• Inhale for 5 seconds, hold and then exhale for another 5 seconds.

You can try this exercise for about 5-10 minutes or when you feel that your anxiety and agitation are very high.

Deep diaphragmatic breathing is a very powerful anxiety-reduction strategy because it activates the body's relaxation response: this helps the body move from the attack-escape phase to the relaxation phase.

2. Practice Progressive Muscle Relaxation

This technique teaches you to relax your muscles (often tense due to anxiety) in a 2-step process.

  • The first step is to voluntarily create tension in particular muscles in your body, such as your neck and shoulders.

  • The second step is to try to release as much tension as possible and notice the sensations in your muscles when you relax them.

This exercise can help you lower your muscle tension and stress levels. It can also help reduce physical ailments such as headaches and improve sleep quality.

3. Use other meditative, relaxation or visualisation techniques

There are many techniques that can help manage anxiety symptoms as a result of their practice. Some examples:

Visualisation techniques

Autogenic training



Among the many techniques, the one I recommend is Mindfulness meditation, which is much more than a relaxation technique.

4. Test your thoughts

As we saw earlier, rumination is one of the most difficult symptoms to deal with because it tends to be focused on everything negative that can happen. Some questions you can ask yourself are:

  • Is worrying so much realistic?

  • Has this always happened in the past when I have been in this situation?

  • Could I deal with the situation in some way?

  • If something negative happens, what does that say about me?

In moments of lucidity, it is easier to answer these questions objectively. It is not easy not to listen to one's thoughts, but one can certainly question them.

5. Exercise

Here again, exercise (as with depressive symptoms) can be a valuable ally in reducing anxiety symptoms.


If the level of anxiety that you experience on a daily basis is high, my advice is to consult a mental health professional.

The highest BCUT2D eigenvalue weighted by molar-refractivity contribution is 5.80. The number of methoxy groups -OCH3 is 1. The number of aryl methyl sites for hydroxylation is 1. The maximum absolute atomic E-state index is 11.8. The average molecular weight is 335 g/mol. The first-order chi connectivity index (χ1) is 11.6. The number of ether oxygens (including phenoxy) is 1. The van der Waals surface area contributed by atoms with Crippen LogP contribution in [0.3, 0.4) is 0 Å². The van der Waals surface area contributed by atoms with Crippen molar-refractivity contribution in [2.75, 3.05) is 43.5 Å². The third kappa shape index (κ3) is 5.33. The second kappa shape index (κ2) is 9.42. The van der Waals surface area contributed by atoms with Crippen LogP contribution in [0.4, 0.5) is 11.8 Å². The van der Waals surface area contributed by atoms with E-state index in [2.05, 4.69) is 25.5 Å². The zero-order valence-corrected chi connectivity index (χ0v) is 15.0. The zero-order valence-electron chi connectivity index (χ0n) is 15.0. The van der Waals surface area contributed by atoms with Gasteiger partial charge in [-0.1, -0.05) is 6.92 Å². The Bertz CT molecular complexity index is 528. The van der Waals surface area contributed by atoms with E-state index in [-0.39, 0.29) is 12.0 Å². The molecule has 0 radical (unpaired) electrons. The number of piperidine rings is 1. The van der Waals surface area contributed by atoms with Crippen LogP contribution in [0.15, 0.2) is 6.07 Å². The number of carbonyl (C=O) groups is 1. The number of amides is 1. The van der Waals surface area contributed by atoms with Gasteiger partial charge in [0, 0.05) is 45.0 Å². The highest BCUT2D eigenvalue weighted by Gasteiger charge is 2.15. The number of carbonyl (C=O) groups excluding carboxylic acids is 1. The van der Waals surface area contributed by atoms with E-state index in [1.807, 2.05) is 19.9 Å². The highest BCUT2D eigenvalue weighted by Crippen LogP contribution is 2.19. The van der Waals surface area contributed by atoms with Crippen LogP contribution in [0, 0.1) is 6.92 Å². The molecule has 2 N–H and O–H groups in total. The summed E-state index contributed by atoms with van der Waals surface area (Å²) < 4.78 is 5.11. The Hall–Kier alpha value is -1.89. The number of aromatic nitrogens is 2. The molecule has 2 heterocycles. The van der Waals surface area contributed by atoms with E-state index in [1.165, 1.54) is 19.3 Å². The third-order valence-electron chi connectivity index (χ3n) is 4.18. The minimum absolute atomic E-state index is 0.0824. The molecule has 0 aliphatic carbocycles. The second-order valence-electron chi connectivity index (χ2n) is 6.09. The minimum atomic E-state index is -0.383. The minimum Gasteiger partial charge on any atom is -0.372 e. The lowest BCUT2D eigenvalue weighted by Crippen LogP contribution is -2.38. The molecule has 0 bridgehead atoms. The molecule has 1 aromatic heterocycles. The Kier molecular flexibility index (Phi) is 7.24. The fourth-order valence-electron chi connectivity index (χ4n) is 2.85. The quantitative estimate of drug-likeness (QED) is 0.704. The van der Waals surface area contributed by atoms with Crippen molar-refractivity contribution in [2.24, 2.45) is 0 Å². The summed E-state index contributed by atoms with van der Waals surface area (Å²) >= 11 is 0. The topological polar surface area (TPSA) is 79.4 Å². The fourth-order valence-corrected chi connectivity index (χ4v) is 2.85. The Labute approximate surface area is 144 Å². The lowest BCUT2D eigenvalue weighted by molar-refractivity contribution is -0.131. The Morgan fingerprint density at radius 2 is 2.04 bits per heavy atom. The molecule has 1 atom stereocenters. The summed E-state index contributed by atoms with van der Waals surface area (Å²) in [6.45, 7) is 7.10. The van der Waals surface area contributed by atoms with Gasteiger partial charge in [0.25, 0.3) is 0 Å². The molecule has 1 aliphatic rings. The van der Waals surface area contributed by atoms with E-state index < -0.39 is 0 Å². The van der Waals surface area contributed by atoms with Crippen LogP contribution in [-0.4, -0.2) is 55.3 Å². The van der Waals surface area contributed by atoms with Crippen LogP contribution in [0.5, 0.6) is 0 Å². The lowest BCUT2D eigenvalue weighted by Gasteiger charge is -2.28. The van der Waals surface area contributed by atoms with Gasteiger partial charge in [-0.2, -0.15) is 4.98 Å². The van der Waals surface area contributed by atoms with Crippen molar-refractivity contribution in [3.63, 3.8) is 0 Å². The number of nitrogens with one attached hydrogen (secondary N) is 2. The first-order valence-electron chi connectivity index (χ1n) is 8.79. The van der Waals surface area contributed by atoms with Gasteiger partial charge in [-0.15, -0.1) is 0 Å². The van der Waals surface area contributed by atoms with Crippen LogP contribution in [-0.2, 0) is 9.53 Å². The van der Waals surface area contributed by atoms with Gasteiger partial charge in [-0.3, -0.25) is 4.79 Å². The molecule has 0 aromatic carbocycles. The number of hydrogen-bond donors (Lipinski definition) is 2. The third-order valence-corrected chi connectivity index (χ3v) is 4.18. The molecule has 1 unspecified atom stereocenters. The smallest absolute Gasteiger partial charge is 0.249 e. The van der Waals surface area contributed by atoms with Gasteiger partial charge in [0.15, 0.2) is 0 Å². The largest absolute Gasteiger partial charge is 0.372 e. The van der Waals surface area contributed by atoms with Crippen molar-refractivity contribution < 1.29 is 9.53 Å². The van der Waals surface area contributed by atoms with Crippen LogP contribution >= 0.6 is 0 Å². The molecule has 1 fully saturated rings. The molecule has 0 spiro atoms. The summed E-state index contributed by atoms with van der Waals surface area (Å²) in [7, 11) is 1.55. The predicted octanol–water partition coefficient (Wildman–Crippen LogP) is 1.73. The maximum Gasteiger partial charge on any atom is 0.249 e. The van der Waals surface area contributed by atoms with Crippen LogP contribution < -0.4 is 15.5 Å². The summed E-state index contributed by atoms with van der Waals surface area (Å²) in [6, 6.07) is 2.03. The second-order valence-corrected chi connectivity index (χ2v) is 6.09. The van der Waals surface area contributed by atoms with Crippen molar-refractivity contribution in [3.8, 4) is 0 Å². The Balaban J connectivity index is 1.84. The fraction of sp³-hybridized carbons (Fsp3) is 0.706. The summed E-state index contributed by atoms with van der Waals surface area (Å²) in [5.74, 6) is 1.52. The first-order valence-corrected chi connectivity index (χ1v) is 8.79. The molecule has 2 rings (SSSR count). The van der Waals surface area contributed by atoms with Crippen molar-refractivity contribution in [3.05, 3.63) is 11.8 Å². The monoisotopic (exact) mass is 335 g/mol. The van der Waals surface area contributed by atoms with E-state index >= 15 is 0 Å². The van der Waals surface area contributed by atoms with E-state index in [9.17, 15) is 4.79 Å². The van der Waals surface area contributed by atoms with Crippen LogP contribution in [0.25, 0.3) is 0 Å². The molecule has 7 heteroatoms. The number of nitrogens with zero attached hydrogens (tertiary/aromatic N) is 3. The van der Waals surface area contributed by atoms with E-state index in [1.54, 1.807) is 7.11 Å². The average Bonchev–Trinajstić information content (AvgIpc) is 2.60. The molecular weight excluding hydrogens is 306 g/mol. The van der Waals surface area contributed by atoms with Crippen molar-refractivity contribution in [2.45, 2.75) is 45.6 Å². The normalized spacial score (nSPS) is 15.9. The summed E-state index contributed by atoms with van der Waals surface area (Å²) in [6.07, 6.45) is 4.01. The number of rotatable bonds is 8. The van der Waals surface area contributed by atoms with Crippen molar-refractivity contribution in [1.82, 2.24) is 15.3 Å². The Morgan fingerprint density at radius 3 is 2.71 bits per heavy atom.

There are several approaches that can help you deal with and resolve this disorder:

Cognitive Behavioural Therapy can, for example, help you identify and change unwanted thought processes and behaviours.

There are many articles on the effectiveness of cognitive therapy in this type of disorder and in particular on the reduction of symptoms (sometimes in conjunction with pharmacological treatments).

Little is written, however, about the effectiveness of another type of approach to anxiety disorders, which can help you not only on a symptom or thought level but also understand the deeper meaning of your anxiety and associated symptoms: the psychodynamic approach.

Psychodynamic Psychotherapy as a treatment for Anticipatory Anxiety

According to this approach, anxiety is seen as the so-called 'tip of the iceberg' and is caused by unexpressed emotions that manifest themselves on a bodily level.

This approach is not only interested in understanding 'how' to deal with symptoms, but also in understanding 'why' they are there and what causes them.

It is about becoming aware of unconscious conflicts and defence mechanisms that reinforce anxiety disorders.

Anxiety is seen as a signal to anticipate danger and activates an internal psychological response: the use of defences or adaptation mechanisms. Once activated, defences become the means to protect oneself and the best way to manage emotions, perceptions, impulses or desires.

Contrary to other approaches, during psychodynamic psychotherapy sessions, the disorder is examined by considering the whole context and history of the person.

The focus is therefore not on behavioural changes.

You may be asking yourself:

but how does change happen?

The therapist offers a relationship of empathy and eliminates all judgement, encouraging the patient's curiosity about their own thoughts and emotions.

Through this relationship, it will be possible to go through various stages that will allow the person to discover parts of him/herself and hidden meanings.

The ultimate goal is to be able to confront these fears and anxieties in the light of the present and in a protected context. This often requires a pathway that takes time and patience but brings gradual desensitisation and reduction of anxious symptoms by also working on the causes.

Expressing what you feel, especially in a context such as therapy, is precisely what helps to 'heal'.


To sum up briefly, in this article I have spoken about Anticipatory Anxiety by emphasising

  • the difference between the normal and the problematic form

  • how it manifests itself in Panic Disorder

  • which are the most common physical symptoms

  • what other disorders it manifests itself in

  • how to deal with the most common symptoms

  • what are the possible treatments

I will leave you with a couple of questions at this point!

1) What do you think of the article and what would you like to discuss further?

2) Do you have any other strategies you know of that you would like to share?


- Butler, G., Mathews, A. (1987). Anticipatory Anxiety and Risk Perception, Cognitive Therapy and Research, Vol. 11, 5, pp. 551-565.

- Grupe, D. W., Nitschke, J. B. (2013). Uncertainty and anticipation in anxiety: an integrated neurobiological and psychological perspective, Nature reviews, Neuroscience, 14(7), 488-501.